Have a great day!
That picture of ALL of you is gorgeous!
You look beautiful girl…and I happen to think the glove is functional and stylish!!!
I am just SO glad that it FEELS good 🙂
I personally think you need to accessorize that glove – I’m thinking maybe silver sequins or something!
You look great my dear!
Seriously, I had to look really hard to see any glove/sleeve. Though, you could go punk and dye it bright green or something… Do they have flesh colored ones for people with different colored flesh?
One of my friends wears (wore?) a sleeve, and to be honest, I never much noticed it. But now I know what it’s for. Thanks for teaching me something I didn’t know I needed to learn!
Never even noticed the sleeve. Too busy checking out your smile and that super cute top you had on!
I’m glad the sleeve doesn’t bother you. It’s so important. My friend Pam wears her a little less these days but it is so vital. I don’t know if this would work or not, but you might try putting the sleeve in fridge during nap time. Putting it on while it’s nice and cool might be just what you need to get through the afternoon heat.
Sweetie. We’re all so proud of you, we wouldn’t care if you were wearing a potato sack, Uggs, and a Santa hat. 😉
interesting post.. I learn a lot from you.. 🙂
It would be silly to let something on your arm get in the way of a friendship!
I have to be honest, when you posted on the mom’s night about your arm, I had to look long and hard to find what was wrong with your arm.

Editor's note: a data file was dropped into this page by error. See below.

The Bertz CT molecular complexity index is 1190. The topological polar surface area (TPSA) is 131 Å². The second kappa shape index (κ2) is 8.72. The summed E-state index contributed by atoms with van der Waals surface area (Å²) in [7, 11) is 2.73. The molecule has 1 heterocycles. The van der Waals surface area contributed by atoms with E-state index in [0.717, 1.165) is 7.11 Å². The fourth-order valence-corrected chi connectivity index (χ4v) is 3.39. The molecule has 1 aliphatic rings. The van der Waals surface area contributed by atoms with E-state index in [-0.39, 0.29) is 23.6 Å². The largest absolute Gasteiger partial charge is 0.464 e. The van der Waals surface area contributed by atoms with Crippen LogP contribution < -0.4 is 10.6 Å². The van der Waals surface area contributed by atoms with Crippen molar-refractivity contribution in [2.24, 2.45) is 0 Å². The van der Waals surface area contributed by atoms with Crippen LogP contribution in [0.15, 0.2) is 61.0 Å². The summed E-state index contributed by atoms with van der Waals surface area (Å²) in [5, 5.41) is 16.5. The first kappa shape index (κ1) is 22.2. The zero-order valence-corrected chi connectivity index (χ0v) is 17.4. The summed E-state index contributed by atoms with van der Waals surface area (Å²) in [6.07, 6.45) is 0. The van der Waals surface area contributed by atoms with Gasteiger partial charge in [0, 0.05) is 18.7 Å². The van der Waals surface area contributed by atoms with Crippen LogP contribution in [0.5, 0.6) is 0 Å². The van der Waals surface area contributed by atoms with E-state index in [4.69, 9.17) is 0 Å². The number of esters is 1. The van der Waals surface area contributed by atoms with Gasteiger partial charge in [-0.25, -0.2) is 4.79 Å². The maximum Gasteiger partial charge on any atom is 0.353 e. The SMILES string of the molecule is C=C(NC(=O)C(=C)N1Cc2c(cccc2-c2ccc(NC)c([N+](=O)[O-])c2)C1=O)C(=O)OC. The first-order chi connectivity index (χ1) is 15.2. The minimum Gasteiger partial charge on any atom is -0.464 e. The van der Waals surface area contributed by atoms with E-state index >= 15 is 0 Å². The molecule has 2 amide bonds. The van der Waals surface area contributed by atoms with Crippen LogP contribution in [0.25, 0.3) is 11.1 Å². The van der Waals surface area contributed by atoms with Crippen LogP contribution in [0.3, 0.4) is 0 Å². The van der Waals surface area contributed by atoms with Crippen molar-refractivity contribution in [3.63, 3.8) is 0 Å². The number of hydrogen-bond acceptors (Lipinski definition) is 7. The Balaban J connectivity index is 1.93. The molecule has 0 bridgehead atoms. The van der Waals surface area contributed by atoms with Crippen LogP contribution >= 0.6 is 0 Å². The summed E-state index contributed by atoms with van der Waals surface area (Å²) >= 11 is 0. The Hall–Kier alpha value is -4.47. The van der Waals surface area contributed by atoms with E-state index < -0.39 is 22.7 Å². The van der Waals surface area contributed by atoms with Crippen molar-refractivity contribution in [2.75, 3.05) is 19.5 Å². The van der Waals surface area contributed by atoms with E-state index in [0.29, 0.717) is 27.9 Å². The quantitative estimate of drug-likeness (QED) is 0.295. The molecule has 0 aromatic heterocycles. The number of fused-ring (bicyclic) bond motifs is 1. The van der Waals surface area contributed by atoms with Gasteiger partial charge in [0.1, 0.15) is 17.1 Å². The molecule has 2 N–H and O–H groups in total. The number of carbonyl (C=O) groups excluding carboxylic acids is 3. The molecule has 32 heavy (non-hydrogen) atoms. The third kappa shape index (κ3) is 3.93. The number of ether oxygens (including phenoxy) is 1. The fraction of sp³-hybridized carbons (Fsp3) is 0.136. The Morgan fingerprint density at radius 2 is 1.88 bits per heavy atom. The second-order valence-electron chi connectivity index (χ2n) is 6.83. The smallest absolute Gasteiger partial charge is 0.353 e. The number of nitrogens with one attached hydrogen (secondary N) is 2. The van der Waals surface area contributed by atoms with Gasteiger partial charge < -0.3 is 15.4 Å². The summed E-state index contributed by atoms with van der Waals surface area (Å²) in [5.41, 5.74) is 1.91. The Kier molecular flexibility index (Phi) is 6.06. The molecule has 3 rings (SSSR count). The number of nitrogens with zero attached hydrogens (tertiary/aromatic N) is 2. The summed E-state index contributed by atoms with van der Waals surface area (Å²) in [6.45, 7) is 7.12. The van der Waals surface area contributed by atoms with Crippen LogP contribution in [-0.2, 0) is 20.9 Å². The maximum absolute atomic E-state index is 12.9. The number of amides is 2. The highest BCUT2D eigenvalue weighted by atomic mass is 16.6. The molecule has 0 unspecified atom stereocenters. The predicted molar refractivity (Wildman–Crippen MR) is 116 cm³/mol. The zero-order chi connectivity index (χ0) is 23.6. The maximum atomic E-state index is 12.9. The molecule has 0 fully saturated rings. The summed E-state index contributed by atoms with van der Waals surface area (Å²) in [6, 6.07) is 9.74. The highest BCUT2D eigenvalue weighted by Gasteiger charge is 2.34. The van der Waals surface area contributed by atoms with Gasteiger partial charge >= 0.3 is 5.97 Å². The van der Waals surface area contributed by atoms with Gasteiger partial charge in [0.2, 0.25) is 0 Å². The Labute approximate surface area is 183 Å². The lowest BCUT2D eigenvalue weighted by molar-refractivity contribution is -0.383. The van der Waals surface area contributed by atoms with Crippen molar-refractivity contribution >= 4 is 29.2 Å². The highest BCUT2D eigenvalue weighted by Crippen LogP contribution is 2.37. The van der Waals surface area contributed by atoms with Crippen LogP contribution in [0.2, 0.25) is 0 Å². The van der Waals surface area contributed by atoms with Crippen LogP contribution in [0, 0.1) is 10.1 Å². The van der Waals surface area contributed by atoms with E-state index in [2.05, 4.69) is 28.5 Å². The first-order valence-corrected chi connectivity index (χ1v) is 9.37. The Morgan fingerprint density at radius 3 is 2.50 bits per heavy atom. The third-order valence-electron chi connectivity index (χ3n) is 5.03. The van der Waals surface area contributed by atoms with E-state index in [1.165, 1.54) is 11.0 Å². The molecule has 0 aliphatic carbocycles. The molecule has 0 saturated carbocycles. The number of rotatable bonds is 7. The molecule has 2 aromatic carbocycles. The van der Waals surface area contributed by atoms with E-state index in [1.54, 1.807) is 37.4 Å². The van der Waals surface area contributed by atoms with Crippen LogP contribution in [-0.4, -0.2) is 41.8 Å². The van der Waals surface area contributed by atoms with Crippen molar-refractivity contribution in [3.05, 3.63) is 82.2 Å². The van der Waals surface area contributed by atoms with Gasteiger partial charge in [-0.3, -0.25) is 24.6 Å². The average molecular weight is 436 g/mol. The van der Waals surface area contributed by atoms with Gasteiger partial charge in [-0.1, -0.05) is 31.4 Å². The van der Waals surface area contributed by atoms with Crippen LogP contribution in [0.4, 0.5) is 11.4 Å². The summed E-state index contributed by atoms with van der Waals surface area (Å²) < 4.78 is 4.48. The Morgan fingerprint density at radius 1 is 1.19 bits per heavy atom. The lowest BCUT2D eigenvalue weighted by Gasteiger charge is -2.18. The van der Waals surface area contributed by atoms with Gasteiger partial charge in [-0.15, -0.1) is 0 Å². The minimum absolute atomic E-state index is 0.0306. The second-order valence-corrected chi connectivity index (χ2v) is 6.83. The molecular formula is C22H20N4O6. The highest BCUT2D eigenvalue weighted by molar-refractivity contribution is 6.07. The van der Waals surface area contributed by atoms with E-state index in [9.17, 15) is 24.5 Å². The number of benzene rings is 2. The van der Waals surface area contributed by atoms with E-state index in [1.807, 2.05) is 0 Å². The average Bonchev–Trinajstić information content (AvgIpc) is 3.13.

I wouldn’t stress about what it looks like, ya know?
I love your sweet smile in the picture and your hair is looking fab. You know? If you want to go fancy for summer, you could get someone to draw some cool tattoos on the sleeve, even do colors for different outfits.
You know, I am completely unobservant! I didn’t notice your arm until I was supposed to protect you during the ring and run. And I meant to ask you about it but at the rate that were were talking on the ride home, I forgot. So thanks so much for educating me. You are awesome!!! 🙂
I have lymphedema in one leg – I know the ‘joys’ of compression garments, and how unflattering they can be. While searching for something that didn’t make me feel like my own grandmother, I came across a website called LympheDIVAs. While they don’t have anything for me (they specialize in upper extremity garments) they have lots of stylish offerings for you. Pricey, but if you just buy one at a time …